The Innovations for Poverty Action’s (IPA) Human Trafficking Research Initiative (HTRI) has launched its second Call for Expressions of Interest (EOI) for full randomized controlled trials (RCTs) and other rigorous impact evaluations to assess the impact of counter-trafficking programs.
HTRI welcomes proposals to assess counter-trafficking interventions that fall into any or all of the “4P’s” (prevention, protection, prosecution, and partnership). Funding priorities are guided by HTRI’s Research and Learning Agenda, which outlines key research gaps under the 4P’s.
Applicants are instructed to read the Research and Learning Agenda and refer to one or more of HTRI’s priority research questions that their research project intends to address. Research that is primarily qualitative or descriptive will NOT be considered for funding under HTRI. Applicants can request full funding for RCTs, partial funding for RCTs, or funding for new arms of existing RCTs, as described below:
- Full rigorous studies to assess the impact of a counter-trafficking program: These grants are for research projects with a clear research question, committed implementing partner(s), well-defined research designs, and statistical power estimates. While most of the impact evaluations funded will be RCTs, studies that use high-quality quasi-experimental and/or natural experiments will be considered in exceptional cases when a randomized experiment is not possible. Grants can also fund the continuation or completion of RCTs that have already started without HTRI funding (including those for which data collection is complete). This includes midline and endline surveys, long-run follow-up surveys from previously published evaluations, as well as “downstream studies” that use an already-completed randomized trial to answer a human trafficking-relevant question. The expectation is that this work will result in a paper publishable in a top economic, political science, or science journal.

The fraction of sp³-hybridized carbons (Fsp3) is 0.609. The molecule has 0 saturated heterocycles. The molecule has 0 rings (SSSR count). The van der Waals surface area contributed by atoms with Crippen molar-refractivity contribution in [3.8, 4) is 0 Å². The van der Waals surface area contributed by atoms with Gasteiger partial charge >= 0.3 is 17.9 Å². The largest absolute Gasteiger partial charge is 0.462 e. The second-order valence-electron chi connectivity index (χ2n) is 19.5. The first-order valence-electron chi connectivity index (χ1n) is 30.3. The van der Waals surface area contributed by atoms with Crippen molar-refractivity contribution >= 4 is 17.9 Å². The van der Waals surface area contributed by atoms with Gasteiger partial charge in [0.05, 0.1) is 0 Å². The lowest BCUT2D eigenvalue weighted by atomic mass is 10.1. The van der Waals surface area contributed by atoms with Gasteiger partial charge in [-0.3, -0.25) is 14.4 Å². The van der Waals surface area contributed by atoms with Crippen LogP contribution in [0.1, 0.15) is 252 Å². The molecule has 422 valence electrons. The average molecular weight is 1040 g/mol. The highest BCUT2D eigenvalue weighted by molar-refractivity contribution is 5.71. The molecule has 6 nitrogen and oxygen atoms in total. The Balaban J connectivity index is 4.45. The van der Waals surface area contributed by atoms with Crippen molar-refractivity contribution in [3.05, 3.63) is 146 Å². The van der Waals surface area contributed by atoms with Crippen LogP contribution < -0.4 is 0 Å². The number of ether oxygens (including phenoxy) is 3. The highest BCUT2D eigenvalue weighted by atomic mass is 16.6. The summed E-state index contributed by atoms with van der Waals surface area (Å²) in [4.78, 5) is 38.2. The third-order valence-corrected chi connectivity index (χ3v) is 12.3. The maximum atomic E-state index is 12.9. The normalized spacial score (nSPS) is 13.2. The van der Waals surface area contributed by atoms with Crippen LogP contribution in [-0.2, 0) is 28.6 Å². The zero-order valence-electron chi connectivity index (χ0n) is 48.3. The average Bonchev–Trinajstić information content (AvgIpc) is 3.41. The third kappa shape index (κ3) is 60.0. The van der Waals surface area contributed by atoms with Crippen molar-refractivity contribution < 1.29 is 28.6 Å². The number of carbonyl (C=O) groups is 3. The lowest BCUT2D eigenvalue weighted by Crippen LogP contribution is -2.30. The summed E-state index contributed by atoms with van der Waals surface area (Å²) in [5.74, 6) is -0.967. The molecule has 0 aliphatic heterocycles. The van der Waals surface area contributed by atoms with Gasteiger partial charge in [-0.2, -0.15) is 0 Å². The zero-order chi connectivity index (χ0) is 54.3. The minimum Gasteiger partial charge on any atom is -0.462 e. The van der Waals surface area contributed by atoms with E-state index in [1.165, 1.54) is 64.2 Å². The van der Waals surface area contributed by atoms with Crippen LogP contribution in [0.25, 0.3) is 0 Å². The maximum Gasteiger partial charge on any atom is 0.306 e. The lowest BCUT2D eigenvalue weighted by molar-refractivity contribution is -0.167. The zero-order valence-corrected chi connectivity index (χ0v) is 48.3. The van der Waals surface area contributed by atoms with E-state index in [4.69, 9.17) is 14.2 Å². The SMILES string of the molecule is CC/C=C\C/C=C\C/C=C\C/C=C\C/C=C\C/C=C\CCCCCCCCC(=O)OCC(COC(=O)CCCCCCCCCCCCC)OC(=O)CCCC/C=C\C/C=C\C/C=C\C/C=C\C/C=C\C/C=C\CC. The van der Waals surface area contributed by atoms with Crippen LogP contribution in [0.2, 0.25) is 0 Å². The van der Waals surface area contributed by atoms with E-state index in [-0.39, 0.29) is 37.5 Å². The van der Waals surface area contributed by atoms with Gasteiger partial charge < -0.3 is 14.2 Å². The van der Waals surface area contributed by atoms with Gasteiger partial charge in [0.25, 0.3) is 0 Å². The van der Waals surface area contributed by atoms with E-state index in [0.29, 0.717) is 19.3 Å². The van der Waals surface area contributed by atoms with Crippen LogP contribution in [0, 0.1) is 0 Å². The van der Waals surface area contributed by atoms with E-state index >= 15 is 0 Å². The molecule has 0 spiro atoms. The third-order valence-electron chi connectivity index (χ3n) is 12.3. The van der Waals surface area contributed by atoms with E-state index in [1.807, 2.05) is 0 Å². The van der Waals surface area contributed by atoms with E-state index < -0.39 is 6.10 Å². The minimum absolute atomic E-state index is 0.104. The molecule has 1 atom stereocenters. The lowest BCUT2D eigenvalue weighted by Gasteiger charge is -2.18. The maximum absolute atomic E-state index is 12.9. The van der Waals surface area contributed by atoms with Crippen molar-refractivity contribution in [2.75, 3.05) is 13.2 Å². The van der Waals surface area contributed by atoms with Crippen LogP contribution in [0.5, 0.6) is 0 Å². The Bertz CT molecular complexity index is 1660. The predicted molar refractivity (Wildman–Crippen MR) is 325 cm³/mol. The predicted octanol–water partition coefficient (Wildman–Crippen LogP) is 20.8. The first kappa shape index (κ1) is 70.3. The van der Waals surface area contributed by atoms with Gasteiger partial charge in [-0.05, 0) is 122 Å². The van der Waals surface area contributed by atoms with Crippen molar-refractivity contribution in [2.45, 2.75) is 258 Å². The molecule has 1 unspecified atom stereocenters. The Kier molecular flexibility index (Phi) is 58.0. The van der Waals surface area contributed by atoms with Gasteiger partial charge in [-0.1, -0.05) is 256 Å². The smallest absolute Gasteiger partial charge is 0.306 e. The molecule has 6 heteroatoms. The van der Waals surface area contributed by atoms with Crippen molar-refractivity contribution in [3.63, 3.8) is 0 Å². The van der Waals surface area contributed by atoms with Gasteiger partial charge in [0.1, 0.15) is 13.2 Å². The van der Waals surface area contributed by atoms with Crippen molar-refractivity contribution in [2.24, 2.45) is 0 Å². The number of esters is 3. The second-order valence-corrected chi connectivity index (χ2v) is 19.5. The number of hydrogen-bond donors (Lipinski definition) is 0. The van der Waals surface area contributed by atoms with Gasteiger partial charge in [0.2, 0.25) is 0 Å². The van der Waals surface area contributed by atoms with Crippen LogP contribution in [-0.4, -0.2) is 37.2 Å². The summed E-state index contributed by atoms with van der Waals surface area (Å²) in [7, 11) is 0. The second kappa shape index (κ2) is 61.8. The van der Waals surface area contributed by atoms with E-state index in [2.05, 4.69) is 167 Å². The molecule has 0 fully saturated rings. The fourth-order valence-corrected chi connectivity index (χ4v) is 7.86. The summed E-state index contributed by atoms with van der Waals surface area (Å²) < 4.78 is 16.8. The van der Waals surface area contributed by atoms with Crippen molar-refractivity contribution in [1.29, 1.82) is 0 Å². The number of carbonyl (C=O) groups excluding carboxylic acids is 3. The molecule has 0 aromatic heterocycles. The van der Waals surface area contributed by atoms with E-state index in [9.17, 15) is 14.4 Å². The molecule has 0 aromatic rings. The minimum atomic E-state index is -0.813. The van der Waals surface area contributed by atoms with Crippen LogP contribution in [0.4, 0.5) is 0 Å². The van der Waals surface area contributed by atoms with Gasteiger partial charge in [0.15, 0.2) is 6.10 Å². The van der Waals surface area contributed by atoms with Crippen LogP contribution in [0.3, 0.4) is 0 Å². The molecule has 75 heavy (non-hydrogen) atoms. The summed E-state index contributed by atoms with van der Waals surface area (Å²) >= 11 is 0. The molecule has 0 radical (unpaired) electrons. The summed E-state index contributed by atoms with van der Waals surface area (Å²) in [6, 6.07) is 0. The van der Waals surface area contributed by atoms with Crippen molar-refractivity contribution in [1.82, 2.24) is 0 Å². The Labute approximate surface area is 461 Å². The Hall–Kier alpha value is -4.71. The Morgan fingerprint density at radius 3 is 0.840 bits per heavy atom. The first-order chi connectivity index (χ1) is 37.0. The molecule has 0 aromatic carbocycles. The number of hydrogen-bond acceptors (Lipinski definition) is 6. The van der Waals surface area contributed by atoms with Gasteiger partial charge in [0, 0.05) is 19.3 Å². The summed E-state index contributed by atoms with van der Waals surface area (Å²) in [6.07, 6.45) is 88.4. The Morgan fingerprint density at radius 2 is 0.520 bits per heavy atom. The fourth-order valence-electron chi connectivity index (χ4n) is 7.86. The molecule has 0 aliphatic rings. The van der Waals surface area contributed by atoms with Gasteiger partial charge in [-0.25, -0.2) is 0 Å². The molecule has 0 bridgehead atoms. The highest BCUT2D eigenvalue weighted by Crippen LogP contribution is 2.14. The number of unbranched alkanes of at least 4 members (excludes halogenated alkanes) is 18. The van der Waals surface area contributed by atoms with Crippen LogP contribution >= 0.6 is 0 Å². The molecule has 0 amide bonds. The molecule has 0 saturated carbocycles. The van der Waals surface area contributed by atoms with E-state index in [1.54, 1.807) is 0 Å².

- Adding a human trafficking-targeted treatment arm to an existing study: These are grants that will support expanding a study by adding a treatment arm explicitly focused on reducing human trafficking to an existing randomized evaluation.
- Adding human trafficking-focused survey modules or survey rounds to existing studies: These are smaller grants that would fund the cost of adding human trafficking survey modules to upcoming data collection rounds for existing studies or add a new survey round to an existing study.
- Full rigorous studies to assess the impact of a counter-trafficking program: Awards are between $50,000 and $450,000. Applicants should apply for the funds needed to yield the best research, but (all other things equal) lower budgets have a higher probability of being funded.
- Adding a human trafficking-targeted treatment arm to an existing study: Applicants can request funding for the costs of expanding the study sample and survey as well as the human trafficking-focused intervention. Awards are between $100,000 and $250,000.
- Adding human trafficking-focused survey modules or survey rounds to existing studies: They are intended for research studies that are likely to have an impact on trafficking but are not currently collecting human trafficking data. Awards are between $50,000 and $125,000.
Duration: Project timelines will depend on individual proposals. However, they expect research projects to launch in early 2023 and to close before the end of Spring 2025.
All projects must benefit people and communities in/from low- and middle-income countries (LMICs).
- Researchers must either hold a PhD or be currently pursuing a PhD in a relevant social science discipline. The research team must include members with demonstrated experience in field research and randomized evaluations and members with a deep understanding of human trafficking in the target region/country, including the social determinants that allow human trafficking to thrive.
- IPA encourages proposals from diverse research teams. They welcome applications from researchers from multiple disciplines and historically underrepresented groups, and they strongly encourage research teams to include researchers from the countries where the project will take place, with clearly defined contributions from all members of the research team. Researchers with lived experience of human trafficking are strongly encouraged to apply.
- HTRI also encourages the contribution and input into research projects of people with lived experience of human trafficking, from the design stage through implementation and dissemination of results, at all levels of project leadership.
For more information, visit https://www.poverty-action.org/publication/application-guidelines-human-trafficking-research-initiative-rfp-summer-2022